2 Warrell, Margie. "Self-Promotion Is Not Crucial (Unless You Want To Get Ahead!)." Forbes. Last modified April 29, 2013. http://www.forbes.com/sites/margiewarrell/2013/04/29/self-promotion-is-not-crucial-unless-you-want-to-get-ahead/.

3Oklahoma State University. "Meeting Analysis: Findings from Research and Practice." Last modified 2001. http://www.okstate.edu/ceat/msetm/courses/etm5221/Week%201%20Challenges/Meeting%20Analysis%20Findings%20from%20Research%20and%20Practice.pdf.

4Wargo, Eric. "How Many Seconds to a First Impression?" Association for Psychological Science. Last modified July, 2006. https://www.psychologicalscience.org/index.php/publications/observer/2006/july-06/how-many-seconds-to-a-first-impression.html.

5INFOCOM. "Meetings in America." Verizon. Last modified 2014. https://e-meetings.verizonbusiness.com/global/en/meetingsinamerica/uswhitepaper.php.

6Brescoll, Victoria L., and Eric L. Uhlmann. "Can An Angry Woman Get Ahead? Status Conferral, Gender, and Expression of Emotion in the Workplace." Psychological Science 19, no. 3 (2008): 268-275.

This article is accurate and true to the best of the author’s knowledge. Content is for informational or entertainment purposes only and does not substitute for personal counsel or professional advice in business, financial, legal, or technical matters.

© 2014 FlourishAnyway

Comments

FlourishAnyway (author) from USA on December 05, 2014:

Martie - Embrace the goddess in you, girl!

Martie Coetser from South Africa on December 05, 2014:

Excellent hub! Here and there I thought I was definitely the office diva, but my score was only 33% .... I am a wanna-be diva. Hahaha!

FlourishAnyway (author) from USA on April 23, 2014:

Crafty - Sometimes they're one in the same, but embrace your awesomeness either way! Glad you liked it!

CraftytotheCore on April 23, 2014:

Wow Flourish, I don't know how I missed this one. Oh what an excellent article and so fun to read! What intrigued me the most is the definition of Diva as a woman of outstanding talent. I never knew that. I always thought a diva was a woman that liked attention, was showy, dressed in a flashy way. I had it all wrong! LOL

FlourishAnyway (author) from USA on April 10, 2014:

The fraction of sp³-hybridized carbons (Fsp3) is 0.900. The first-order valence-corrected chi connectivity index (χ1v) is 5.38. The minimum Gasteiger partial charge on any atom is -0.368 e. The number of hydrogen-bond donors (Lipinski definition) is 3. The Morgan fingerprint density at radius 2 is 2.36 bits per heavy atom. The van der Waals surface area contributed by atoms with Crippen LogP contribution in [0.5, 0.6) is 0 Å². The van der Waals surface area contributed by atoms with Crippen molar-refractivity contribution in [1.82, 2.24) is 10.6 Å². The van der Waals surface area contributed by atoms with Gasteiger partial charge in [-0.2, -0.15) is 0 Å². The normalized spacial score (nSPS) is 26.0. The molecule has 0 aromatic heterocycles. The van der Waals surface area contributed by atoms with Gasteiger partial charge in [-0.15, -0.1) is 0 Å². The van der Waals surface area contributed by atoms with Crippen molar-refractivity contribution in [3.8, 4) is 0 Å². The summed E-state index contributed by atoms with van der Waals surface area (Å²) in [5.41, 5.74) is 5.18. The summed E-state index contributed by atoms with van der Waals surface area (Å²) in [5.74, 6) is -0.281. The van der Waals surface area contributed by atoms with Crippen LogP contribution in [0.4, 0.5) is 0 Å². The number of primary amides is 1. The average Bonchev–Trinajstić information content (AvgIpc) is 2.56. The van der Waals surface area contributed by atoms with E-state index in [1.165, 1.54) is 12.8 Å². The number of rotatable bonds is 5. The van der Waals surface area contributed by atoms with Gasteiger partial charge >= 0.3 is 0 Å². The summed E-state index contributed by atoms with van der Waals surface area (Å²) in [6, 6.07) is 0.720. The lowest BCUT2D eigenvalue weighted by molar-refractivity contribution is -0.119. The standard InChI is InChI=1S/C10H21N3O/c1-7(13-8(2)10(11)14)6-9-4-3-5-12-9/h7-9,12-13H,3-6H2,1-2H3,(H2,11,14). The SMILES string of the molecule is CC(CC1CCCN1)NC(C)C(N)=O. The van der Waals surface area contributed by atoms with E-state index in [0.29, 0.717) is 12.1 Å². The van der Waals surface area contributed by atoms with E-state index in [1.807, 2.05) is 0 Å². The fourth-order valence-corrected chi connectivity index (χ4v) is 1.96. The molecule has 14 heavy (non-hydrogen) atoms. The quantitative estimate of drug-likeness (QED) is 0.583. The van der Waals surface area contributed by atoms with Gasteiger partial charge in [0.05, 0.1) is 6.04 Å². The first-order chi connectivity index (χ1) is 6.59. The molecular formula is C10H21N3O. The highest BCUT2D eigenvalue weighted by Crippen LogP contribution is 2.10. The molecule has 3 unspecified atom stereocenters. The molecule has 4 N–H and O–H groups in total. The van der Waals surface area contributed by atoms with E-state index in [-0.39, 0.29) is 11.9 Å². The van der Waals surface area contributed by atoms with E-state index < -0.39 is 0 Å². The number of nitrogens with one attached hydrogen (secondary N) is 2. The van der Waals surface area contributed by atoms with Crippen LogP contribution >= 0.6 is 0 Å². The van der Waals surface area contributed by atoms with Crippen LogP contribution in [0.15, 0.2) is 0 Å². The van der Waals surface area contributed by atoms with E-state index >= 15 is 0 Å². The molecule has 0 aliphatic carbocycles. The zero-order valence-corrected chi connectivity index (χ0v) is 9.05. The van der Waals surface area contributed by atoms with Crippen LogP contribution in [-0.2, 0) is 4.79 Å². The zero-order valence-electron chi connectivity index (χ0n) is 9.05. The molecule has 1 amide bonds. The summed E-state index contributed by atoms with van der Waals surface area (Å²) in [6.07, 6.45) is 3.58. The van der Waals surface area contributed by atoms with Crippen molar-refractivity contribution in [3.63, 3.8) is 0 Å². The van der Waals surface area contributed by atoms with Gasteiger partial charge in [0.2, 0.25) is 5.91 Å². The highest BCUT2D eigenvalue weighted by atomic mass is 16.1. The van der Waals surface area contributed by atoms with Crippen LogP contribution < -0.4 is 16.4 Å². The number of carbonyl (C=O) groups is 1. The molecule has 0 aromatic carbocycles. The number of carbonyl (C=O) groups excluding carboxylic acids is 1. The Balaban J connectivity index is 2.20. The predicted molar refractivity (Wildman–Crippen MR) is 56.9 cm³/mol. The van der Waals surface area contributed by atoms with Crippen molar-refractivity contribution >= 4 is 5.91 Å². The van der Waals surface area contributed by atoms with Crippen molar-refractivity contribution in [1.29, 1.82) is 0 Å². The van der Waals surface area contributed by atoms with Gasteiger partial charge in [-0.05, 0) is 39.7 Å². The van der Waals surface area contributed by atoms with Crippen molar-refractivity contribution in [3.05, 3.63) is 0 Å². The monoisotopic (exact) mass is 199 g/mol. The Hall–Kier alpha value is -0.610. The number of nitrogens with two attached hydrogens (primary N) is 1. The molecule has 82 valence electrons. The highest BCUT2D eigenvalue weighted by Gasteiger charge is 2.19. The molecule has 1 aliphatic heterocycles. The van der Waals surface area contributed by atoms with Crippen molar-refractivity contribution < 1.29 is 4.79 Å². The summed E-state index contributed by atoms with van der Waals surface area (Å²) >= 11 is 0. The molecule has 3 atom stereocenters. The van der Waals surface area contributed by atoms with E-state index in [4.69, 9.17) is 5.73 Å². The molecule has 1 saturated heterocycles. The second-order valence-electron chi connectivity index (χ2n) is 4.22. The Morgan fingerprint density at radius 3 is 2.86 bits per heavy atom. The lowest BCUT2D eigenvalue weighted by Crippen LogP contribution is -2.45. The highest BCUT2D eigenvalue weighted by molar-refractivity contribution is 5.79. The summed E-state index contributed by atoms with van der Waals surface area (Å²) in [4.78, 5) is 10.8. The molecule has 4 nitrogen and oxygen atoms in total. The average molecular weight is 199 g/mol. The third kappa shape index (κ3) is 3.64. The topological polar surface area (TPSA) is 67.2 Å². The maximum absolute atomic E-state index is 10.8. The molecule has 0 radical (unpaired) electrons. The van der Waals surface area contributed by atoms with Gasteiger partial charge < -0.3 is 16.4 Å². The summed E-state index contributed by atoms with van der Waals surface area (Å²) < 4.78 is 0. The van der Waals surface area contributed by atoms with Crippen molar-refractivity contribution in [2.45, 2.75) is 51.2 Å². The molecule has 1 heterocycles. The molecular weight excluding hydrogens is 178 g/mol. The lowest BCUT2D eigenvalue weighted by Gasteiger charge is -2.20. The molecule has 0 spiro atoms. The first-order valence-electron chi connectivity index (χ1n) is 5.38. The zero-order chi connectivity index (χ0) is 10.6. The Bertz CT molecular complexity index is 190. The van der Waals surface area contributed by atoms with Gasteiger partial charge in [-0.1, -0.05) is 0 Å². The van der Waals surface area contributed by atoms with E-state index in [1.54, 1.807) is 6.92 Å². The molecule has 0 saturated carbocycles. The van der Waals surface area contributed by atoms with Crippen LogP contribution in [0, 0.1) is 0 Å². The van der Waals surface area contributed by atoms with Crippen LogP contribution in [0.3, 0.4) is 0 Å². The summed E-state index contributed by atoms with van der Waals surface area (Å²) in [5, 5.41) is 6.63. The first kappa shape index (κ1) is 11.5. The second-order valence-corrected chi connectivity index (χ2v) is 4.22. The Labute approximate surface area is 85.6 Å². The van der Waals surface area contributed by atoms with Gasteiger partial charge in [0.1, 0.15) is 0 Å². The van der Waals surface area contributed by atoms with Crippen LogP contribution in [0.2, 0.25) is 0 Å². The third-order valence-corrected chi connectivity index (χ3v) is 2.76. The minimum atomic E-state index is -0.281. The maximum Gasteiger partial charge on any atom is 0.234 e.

Suzanne - Three cheers for the diva in you!

Suzanne Day from Melbourne, Victoria, Australia on April 09, 2014:

I'm a diva and a half, often with a bad temper. But it gets stuff done. Everyone knows I'm great at my job, but management do all of the wrong things to everyone in my workplace so I often find myself the James Dean of the people, sticking up for multiple causes and almost resigning over them. A great hub, awesome and voted up!

FlourishAnyway (author) from USA on March 21, 2014:

Nancy - We're all experts at something and have varied talents we're building. We're all at different stages of learning or success, and none of us succeeds in a vacuum. When you give more and share your talents, everyone wins! Thanks for the great comment and for sharing, too!

Nancy Owens from USA on March 21, 2014:

I absolutely love this Hub. It is jam-packed with very valuable information for both employees and entrepreneurs. I like that you talk about supporting others while working to develop your own "brand" and that you explain the difference between being a diva and being a pain for the employer. By the way, I love Oprah's dress in that picture! Shared and voted up.

FlourishAnyway (author) from USA on March 18, 2014:

Stephhicks68 - Step into that spotlight, sound the trumpets, and take a bow. You've earned it! Thanks for reading and sharing.

FlourishAnyway (author) from USA on March 18, 2014:

Yay, Audrey! A through and through diva graces us -- YOU! How awesome it is to know you, lady!

Stephanie Marshall from Bend, Oregon on March 18, 2014:

I just don't have the diva personality! I love to work hard and reap the benefits, but don't shine the spotlight on me too brightly. :)

Fun hub. Love the map with all the "diva" cities you can live in across the United States. Rated up and sharing!

Audrey Howitt from California on March 18, 2014:

Well I am a classical singer and a voice teacher--so I really am a diva!

FlourishAnyway (author) from USA on March 18, 2014:

Jeannieinabottle - Oh, you're too much! I bet you are a bunch of fun to work with and a bit of a challenge. Some of us are!

Jeannie Marie from Baltimore, MD on March 18, 2014:

I am not a diva at work, but I have been called an assortment of other colorful names. :-) Trust me, they all know when I enter the room, too. Interesting hub and voted up!

FlourishAnyway (author) from USA on March 17, 2014:

Liz - If the tiara fits, wear it! Love the label! Thanks for reading and commenting.

Elizabeth Parker from Las Vegas, NV on March 17, 2014:

This was too funny. I enjoyed the hub. Well, at my day job I'm the only girl in a position of tech support, but I don't know if I'd classify as the diva! lol And like Bill said, at home, I am in my own writing studio, so I'm going to take the diva title for that. :)

FlourishAnyway (author) from USA on March 15, 2014:

Jo - Thank you for the kind compliment. I'm glad to inspire the Health Hub Diva in you! I admire how you completely own your expertise and share it with others. Have a great weekend.